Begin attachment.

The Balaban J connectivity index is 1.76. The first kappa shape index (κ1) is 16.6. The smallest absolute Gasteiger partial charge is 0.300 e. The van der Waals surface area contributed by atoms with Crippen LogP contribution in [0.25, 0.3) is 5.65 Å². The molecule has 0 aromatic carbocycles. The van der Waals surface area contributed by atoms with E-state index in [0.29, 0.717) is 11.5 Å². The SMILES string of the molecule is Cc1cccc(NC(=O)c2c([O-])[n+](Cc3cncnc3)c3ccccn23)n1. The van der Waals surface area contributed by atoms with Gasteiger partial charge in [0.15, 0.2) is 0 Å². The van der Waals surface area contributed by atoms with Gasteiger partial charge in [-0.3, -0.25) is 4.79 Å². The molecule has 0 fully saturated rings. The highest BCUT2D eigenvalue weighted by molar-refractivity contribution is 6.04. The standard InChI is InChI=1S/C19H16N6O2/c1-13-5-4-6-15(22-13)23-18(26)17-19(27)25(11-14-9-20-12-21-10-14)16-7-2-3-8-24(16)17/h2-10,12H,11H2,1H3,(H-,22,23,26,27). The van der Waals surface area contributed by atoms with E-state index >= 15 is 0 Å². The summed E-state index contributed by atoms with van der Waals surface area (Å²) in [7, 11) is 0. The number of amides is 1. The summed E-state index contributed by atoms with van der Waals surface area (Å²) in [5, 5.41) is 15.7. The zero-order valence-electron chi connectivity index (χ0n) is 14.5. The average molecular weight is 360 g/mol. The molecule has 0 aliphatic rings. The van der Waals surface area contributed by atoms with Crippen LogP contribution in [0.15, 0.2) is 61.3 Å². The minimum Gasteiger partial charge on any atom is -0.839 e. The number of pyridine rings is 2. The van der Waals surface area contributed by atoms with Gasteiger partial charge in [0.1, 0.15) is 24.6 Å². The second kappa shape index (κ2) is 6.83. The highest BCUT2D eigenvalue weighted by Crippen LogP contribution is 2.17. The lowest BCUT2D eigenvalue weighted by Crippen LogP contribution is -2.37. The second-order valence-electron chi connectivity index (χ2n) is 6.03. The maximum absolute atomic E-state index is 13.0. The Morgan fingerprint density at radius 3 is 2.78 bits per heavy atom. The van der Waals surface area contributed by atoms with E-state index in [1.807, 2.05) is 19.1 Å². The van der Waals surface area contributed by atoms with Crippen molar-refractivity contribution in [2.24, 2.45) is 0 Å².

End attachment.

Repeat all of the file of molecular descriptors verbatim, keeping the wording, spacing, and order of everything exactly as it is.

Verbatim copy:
The Balaban J connectivity index is 1.76. The first kappa shape index (κ1) is 16.6. The smallest absolute Gasteiger partial charge is 0.300 e. The van der Waals surface area contributed by atoms with Crippen LogP contribution in [0.25, 0.3) is 5.65 Å². The molecule has 0 aromatic carbocycles. The van der Waals surface area contributed by atoms with E-state index in [0.29, 0.717) is 11.5 Å². The SMILES string of the molecule is Cc1cccc(NC(=O)c2c([O-])[n+](Cc3cncnc3)c3ccccn23)n1. The van der Waals surface area contributed by atoms with Gasteiger partial charge in [0.15, 0.2) is 0 Å². The van der Waals surface area contributed by atoms with Gasteiger partial charge in [-0.3, -0.25) is 4.79 Å². The molecule has 0 fully saturated rings. The highest BCUT2D eigenvalue weighted by molar-refractivity contribution is 6.04. The standard InChI is InChI=1S/C19H16N6O2/c1-13-5-4-6-15(22-13)23-18(26)17-19(27)25(11-14-9-20-12-21-10-14)16-7-2-3-8-24(16)17/h2-10,12H,11H2,1H3,(H-,22,23,26,27). The van der Waals surface area contributed by atoms with E-state index >= 15 is 0 Å². The summed E-state index contributed by atoms with van der Waals surface area (Å²) in [7, 11) is 0. The number of amides is 1. The summed E-state index contributed by atoms with van der Waals surface area (Å²) in [5, 5.41) is 15.7. The zero-order valence-electron chi connectivity index (χ0n) is 14.5. The average molecular weight is 360 g/mol. The molecule has 0 aliphatic rings. The van der Waals surface area contributed by atoms with Crippen LogP contribution in [0.15, 0.2) is 61.3 Å². The minimum Gasteiger partial charge on any atom is -0.839 e. The number of pyridine rings is 2. The van der Waals surface area contributed by atoms with Gasteiger partial charge in [0.1, 0.15) is 24.6 Å². The second kappa shape index (κ2) is 6.83. The highest BCUT2D eigenvalue weighted by Crippen LogP contribution is 2.17. The lowest BCUT2D eigenvalue weighted by Crippen LogP contribution is -2.37. The second-order valence-electron chi connectivity index (χ2n) is 6.03. The maximum absolute atomic E-state index is 13.0. The Morgan fingerprint density at radius 3 is 2.78 bits per heavy atom. The van der Waals surface area contributed by atoms with E-state index in [1.807, 2.05) is 19.1 Å². The van der Waals surface area contributed by atoms with Crippen molar-refractivity contribution in [2.24, 2.45) is 0 Å².